Saint Mary of the Angels homilies and reflections

Thanksgiving Day reflection. November 26, 2009. Sr. Sonia Saenz.

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Thanksgiving Reflection.  November 26, 2009.  Sr. Sonia Saenz
 

( Sirach 50:22-24; Psalm 138; 1Corinthians 1:3-9; Luke 17:11-19)

We come here together to give thanks to God, and that is what Eucharist means, to give thanks to God for bringing us in communion with him through Jesus Christ. Today’s readings lead us to fully appreciate this Thanksgiving Day!

For example, in the second reading St. Paul gives thanks to God, on our behalf, for the gift to us of his son Jesus Christ because through him we, as Christians, have received every spiritual gift. So, as Paul, we came today to offer prayers of gratitude to God.

We have to remember that Luke’s gospel was written for a cosmopolitan community, that means also for gentiles, revealing that God’s mercy and love are all-inclusive, that God’s generosity and greatness is the same with everyone. The Samaritan’s response of gratitude to Jesus challenged the status quo of those who perhaps being knowledgeable of the Law of Moses neither recognized nor appreciated God’s presence in their lives.  Instead the Samaritan leper readily recognized the power of Jesus and went back to thank him for being healed. As we can see, this man was not only healed physically, but also was filled with the grace of gratitude.

We do not have to go far to find the gifts that God has already placed in our lives. Just to mention a few of them, we just have to touch and feel our skin, be mindful of our breath, be mindful of our sight, look into the eyes of our loved ones, spouses, parents, children, siblings, friends, and community. As the healed man we can go back to thank God, by expressing sincere gratitude to all these people for being part of our life.

But a sense of frustration and anger can still arise in many of us who currently are facing struggles of any kind. Questions may emerge: How can I be grateful with God, how can I experience God’s love even in the midst of my struggles, uncertainties, sufferings, disappointments, losses, sickness, death, economical crisis, family crisis, unemployment and other difficult issues going on… Perhaps we can identify and sympathize with the other nine lepers in the Gospel. They were healed, too, but why they did not go back to thank Jesus as the Samaritan leper?  Were they not able to recognize the gift/healing from Jesus? Maybe they did not take the time to reflect in that experience or they were not ready to give thanks. How do we let pass the opportunities to say thank you to people whom we love, to people with whom we work, or with anyone who is part of our daily living?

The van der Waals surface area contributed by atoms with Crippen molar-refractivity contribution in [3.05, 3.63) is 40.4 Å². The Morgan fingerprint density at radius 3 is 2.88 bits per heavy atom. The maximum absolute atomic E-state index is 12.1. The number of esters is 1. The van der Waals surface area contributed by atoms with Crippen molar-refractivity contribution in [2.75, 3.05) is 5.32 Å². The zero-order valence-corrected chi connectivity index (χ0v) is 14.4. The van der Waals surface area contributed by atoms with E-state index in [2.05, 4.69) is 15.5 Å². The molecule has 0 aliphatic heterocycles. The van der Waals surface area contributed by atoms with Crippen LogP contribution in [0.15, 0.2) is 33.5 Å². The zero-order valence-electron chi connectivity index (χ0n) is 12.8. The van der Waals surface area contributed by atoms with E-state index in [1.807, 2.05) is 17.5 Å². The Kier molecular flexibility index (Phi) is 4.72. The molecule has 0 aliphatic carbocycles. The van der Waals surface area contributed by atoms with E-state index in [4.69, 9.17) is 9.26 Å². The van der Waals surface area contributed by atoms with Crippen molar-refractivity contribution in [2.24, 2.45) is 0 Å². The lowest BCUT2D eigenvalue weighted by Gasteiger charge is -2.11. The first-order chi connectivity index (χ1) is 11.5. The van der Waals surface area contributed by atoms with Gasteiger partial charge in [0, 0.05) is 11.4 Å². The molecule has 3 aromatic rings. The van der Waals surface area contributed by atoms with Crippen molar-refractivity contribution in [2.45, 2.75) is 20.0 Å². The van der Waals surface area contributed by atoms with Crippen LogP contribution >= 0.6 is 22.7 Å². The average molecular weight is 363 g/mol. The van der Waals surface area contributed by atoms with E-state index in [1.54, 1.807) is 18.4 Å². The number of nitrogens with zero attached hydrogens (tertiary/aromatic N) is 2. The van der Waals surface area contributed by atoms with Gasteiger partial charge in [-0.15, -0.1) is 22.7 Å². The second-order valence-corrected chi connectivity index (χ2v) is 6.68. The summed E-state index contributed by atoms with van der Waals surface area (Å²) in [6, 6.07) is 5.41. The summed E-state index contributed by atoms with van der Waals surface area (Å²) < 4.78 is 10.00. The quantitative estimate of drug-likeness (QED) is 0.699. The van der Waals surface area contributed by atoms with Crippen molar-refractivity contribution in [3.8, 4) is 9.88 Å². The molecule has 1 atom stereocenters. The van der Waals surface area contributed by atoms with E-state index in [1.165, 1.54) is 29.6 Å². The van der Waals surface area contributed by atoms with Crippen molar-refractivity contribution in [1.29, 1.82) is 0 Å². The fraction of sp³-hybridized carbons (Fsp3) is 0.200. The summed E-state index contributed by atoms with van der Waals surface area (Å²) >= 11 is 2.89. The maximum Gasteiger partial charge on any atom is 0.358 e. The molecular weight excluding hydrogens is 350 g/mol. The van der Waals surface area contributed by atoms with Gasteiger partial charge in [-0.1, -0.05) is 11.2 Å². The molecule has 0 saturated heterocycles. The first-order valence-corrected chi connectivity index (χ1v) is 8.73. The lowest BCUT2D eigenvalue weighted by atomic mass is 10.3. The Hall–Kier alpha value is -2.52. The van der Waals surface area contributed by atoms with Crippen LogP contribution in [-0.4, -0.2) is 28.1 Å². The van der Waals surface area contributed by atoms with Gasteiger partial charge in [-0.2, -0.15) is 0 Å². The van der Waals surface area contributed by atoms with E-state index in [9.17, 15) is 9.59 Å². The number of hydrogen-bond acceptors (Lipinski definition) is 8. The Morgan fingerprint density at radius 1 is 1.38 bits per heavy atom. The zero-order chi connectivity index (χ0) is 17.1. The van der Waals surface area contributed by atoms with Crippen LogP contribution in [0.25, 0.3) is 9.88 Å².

This cloth that you see in front of you was made by a woman in a prison in Peru. She told me that while in prison, she learned to make handmade crafts to sustain her family with five children. She learned through pain that she was gifted with skills in her hands. She said that being in prison after all was a blessing from God, that after suffering much because her own bad choices, taught her to become responsible, courageous, confident in her potential to express her gifts and trust in God’s guidance and presence in her life. She was always blessed but she did could not see, but through this experience she was ready to receive God’s gifts. Hopefully this story can inspire us to even while in difficult situations we can respond to God with gratitude and trust in him.

Jesus was amazed by the gesture of the Samaritan who being on his knees was giving thanks to him, so Jesus tells him: “Stand up and go; your faith has saved you.” Jesus saw the deep faith of this man and his courage to believe and receive God’s love and compassion for him.  Jesus is also calling us through this gospel story to deeper faith and courage to embrace our challenges.

Can we also trust in this living God who created us and who knows our needs better than we do?  Can we approach God with the question, what do you want me to learn from this experience? Can we embrace everyday life with a grateful heart? As Meister Eckhart, a famous German Dominican monk and mystic wrote “If the only prayer we ever say in our lives is ‘Thank you,’ that will be enough.”

 

Blessings to each of you! Happy Thanksgiving Day!

 
 

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